There are 3 variations of headers, and 1 bottom navigation. The header is a distinctive rounded shape that always overlays the page background color. Text on headers are white (#FFFFFF) on a dark blue background pattern (#003961) and (#00426E).
The header is a distinctive rounded shape that always overlays the page background color.
2. Header with subhead
The maximum character count for H1 in the header is 16 characters per line, with a two line maximum. The maximum character count for the subhead in the header is 20 characters. The subhead should not exceed one line.
3. Header with contextual navigation
The header with contextual navigation is used on plan detail pages. When a user taps the green button, a contextual menu expands from the header.
1. Bottom navigation
The bottom navigation bar allows constant access to top-level destinations in the app.
Headers do not have pressed states as they are not actionable alone. Styles used within headers should inherit their styles' rules. (For ex. normal link styles apply within a header.) In the scrolled state, the rounded shape of the header animates to a straight line and the font size is reduced.
When scrolling, the rounded shape animates to a straight line and the font size is reduced to transition into the default header.
Header with subhead
The extended heaader can have a subhead, but when scrolling, the subhead fades out and the header transitions to the default header.
Header with card
Extended header with a card. As a user scrolls, cards go under the scrolled header, unless the card is sticky.
Default with sticky card
Default header with a sticky card when scrolled.
Header with contextual navigation
Default header with contextual nav button. When scrolling from extended header, button shrinks as it moves up with the header, and stays fixed below the header text. Any page content passes behind the header and contextual nav button.
Extended header with contextual nav button. Button is MetLife Green (#A4CE4E) and chevron is MetLife Darkest Gray (#333333).
Expanded contextual navigation.
The bottom navigation items are MetLife Darkest Gray (#333333) by default.
The selected state of a bottom nav bar item is MetLife Blue 2 (#007ABC).
The header provides high-level context for the page and orients the user in the app. Actions for page navigation may live in this location. The bottom navigation bar allow a user to access the most important features of the app at all times. It is only temporarily unaccessible within transactional processes.
Space between top of screen and overlaid card – 190px
Space between Subhead 1 container bottom and overliad card – 10px
Space between H3 container top and overlaid card – 10px
Space between data row container top and line – 25px
Space between dropdown and header row – 25px
Space between header row container bottom and subhead container top – 5px
Space between header row with subhead container bottom and line - 10px
Space between data row with subhead container top and line - 15px
Space between dialog box header container bottom and line – 10px
Space between dialog box body text container top and line – 15px
1. Header Scrolling
As a user scrolls, the rounded shape of the header animates to a straight line and the font size is reduced. Fixed items remain on the header as it resizes, but other items, like cards, will scroll behind the header, once it reaches its small, straight state.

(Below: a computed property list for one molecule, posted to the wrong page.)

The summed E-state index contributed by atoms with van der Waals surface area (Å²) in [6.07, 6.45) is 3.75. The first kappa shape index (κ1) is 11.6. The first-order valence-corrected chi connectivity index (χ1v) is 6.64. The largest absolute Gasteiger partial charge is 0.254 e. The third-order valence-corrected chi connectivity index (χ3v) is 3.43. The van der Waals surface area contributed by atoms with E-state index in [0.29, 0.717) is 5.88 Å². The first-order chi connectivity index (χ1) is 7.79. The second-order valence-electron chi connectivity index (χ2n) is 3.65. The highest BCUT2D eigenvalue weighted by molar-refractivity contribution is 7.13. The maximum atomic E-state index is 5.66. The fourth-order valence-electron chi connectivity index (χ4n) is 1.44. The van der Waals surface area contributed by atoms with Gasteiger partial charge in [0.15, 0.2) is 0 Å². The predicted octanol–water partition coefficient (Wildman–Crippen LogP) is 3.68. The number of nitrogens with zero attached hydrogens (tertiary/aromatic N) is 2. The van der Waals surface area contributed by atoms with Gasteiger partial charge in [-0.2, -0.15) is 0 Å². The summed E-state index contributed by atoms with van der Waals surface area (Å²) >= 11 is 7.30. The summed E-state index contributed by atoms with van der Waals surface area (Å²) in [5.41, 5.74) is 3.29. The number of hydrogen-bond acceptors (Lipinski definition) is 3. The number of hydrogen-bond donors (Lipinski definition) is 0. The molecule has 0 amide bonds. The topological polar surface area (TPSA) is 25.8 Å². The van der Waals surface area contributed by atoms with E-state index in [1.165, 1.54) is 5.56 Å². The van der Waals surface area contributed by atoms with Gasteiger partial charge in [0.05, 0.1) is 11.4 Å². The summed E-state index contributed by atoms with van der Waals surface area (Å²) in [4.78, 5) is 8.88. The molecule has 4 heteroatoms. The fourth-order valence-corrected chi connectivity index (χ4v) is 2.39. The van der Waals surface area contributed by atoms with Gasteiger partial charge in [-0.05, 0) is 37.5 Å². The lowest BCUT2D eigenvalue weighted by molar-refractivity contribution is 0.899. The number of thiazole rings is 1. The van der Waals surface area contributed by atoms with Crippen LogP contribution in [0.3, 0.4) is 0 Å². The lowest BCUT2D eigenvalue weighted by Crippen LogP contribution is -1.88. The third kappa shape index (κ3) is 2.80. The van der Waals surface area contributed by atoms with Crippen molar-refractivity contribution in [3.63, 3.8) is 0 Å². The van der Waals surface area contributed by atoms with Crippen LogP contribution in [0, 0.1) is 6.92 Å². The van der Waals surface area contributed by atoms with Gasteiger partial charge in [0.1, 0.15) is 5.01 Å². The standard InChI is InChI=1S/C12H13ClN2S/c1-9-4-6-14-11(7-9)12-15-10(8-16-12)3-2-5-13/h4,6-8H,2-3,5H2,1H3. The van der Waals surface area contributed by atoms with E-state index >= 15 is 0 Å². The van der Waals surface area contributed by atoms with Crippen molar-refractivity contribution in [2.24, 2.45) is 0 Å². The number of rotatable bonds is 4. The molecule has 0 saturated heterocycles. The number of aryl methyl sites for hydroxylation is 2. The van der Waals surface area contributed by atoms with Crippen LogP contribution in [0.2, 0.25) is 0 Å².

2. Contextual navigation
Refer to Navigation: Transitions for contextual navigation animation.
1. Bottom Nav Transition
Bottom nav items live in the persistent navigation bar at the bottom of the screen and are hierarchically on the same level. Bottom nav transitions use native transitions.
For iOS, use the Navigation UITabBarController (https://developer.apple.com/documentation/uikit/uitabbarcontroller).
For Android, use the “Top-level transition" (https://material.io/design/navigation/navigation-transitions.html#peer-transitions).
2. Content Transition
Content items live within a top level nav item, for example, a specific auto plan lives and is accessible within Plans. Content items transition horizontally, bringing the deeper level views on top of the current view. For example, tapping an auto policy will trigger a plan detail view to fade and slide in from the right over the fixed position Plans view. Going back to the Plans view reverses that transition, moving the auto policy detail view to the right, revealing the Plans view behind it.
3. Transactional transition
Transactional items can be accessible from top and second level views. Therefore, they transition up from the bottom of the screen, on top of the fixed position curent view including the bottom nav. This should be the only case when the bottom nav is not present. Closing a transactional item reverses that transition, sending the view down past the bottom of the screen, revealing the past view behind it.
4. Contextual Menu Transition
The Contextual Menu lives on second level views such as a home plan. It provides access to deeper views within and related to the second level view. For example, coverage, payments and claims specific to the home plan.
To open the Contextual Menu, the green circular button can be tapped or dragged. Upon open the header expands downward, on top of the fixed position view behind it. As the header expands, the page title, subhead and if there are icons in the top bar, they all fade out (there should not be any actionable items in the open state of the contextual menu aside from the contextual menu items and the close arrow). The open/close arrow rotates 180 degrees as the green circle fades out. The menu items fade in progressively from top to bottom.
To close the menu, the arrow can be tapped or dragged upward. Upon close, all of the above transition are reversed.